Think about this. If Iraq was not ultimately about oil, then how ridiculous is it that a nearly bankrupt nation like America could spend hundreds of billions of dollars on “spreading democracy” to foreign nations, like Iraq, when our own nation is in a steep economic decline?
How are the American people able to afford such an altruistic foreign policy when they can’t even afford to take care of their own citizens?
And finally, since when has America become so interested in giving American lives and dollars for the benefit of foreign nations with nothing in return?
And speaking of return, what could Iraq possibly offer in return to America?
Perhaps Vice President Cheney answered that question best when he said in a 1999 speech at the Institute of Petroleum:
“The Middle East, with two-thirds of the world’s oil and the lowest cost, is still where the prize ultimately lies; even though companies are anxious for greater access there, progress continues to be slow.”
Finally, consider Republican Senator Charles Hagel’s rather blunt statement given in a 2007 speech at the Catholic University of America regarding the true purposes behind the Iraq War:
“People say we’re not fighting for oil. Of course, we are. They talk about America’s national interest. What the hell do you think they’re talking about? We’re not there for figs.”
Since 1980, America has devolved from being the world’s greatest creditor nation to the world’s greatest debtor nation. But thanks to the massive artificial demand for U.S. dollars and government debt made possible by the petrodollar system, America can continue its spending binges, imperial pursuits, reckless wars, and record deficits. In America today, we are living proof that having the world’s most important currency translates into a higher standard of living than most nations.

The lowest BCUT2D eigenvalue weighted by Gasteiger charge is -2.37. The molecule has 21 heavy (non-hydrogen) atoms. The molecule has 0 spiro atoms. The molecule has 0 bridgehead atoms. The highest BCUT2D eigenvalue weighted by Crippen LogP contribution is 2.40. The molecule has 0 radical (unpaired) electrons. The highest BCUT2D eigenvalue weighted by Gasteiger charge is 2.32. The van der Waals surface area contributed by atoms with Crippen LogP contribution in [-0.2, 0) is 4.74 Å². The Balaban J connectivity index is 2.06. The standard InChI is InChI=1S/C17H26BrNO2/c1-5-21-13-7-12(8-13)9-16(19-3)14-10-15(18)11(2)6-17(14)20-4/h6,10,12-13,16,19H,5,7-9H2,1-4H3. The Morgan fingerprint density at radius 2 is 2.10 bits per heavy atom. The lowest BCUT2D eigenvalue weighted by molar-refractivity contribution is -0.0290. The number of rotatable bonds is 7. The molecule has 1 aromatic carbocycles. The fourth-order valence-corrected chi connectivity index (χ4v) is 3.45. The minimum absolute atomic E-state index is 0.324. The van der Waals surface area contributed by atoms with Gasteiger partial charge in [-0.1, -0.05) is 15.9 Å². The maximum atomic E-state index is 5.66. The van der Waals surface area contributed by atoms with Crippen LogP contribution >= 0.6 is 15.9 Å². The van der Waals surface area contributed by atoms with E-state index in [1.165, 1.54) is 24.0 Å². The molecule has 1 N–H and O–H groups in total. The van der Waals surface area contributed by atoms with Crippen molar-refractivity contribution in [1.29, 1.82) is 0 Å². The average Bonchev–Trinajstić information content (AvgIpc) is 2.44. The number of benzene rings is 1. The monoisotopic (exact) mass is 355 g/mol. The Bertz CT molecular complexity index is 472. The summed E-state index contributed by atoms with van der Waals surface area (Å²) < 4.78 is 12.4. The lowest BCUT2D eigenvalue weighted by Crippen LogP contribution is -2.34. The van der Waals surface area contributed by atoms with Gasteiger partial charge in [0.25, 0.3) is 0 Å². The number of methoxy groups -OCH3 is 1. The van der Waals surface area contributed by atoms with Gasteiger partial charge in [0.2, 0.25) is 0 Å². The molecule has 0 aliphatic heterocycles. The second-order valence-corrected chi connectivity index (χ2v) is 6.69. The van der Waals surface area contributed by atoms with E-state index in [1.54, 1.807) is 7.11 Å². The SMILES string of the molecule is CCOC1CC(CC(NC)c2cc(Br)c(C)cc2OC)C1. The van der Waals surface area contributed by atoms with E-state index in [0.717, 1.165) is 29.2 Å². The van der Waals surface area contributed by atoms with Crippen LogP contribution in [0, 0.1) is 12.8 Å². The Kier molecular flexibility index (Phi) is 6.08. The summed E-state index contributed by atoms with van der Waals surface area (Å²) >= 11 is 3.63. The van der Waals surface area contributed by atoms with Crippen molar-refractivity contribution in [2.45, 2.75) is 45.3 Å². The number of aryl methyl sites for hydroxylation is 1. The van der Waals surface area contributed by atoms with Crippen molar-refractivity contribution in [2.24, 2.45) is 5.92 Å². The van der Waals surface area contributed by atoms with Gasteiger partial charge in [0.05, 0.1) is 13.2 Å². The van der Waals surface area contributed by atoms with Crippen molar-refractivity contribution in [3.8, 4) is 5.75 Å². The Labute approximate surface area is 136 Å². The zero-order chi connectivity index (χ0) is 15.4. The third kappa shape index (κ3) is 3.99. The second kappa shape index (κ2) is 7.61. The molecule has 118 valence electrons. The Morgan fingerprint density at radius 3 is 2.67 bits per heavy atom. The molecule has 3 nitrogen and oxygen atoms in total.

At one point in America’s history, our largest export was a variety of manufactured goods, made right here in the U.S.
Today, America’s largest export is the U.S. dollar.
And the dollar costs us practically nothing to create. How long will it be before the nations of the world figure out the dollar fiasco is a fraud? Instead of viewing U.S. dollars as worthless paper backed by nothing (as they should), foreign oil producers and consumers were convinced — and required — to hold U.S. dollars in order to purchase oil back in the 1970’s.
However, this demand for dollars is not genuine. It is purely artificial.
Dr. Bulent Gukay of Keele University puts it this way:
“This system of the U.S. dollar acting as global reserve currency in oil trade keeps the demand for the dollar ‘artificially’ high. This enables the U.S. to carry out printing dollars at a price of next to nothing to fund increased military spending and consumer spending on imports. There is no theoretical limit to the amount of dollars that can be printed. As long as the U.S. has no serious challengers, and the other states have confidence in the U.S. dollar, the system functions.”
Pay particular attention to Dr. Gukay’s comment regarding “serious challengers” to the United States. And as the global economy continues to evolve, a whole host of competing currencies will rise to challenge the current dollar hegemony. In fact, that movement is already afoot.
What does that mean for you? In essence, expect perpetual wars against faceless and nameless enemies as we have seen in the War on “Terror.”
Expect the theater for these conflicts to be conveniently staged in Western Asia — where the majority of the world’s oil supplies lay waiting for their Western “liberators.”
When you “follow the money”, everything begins to make much more sense.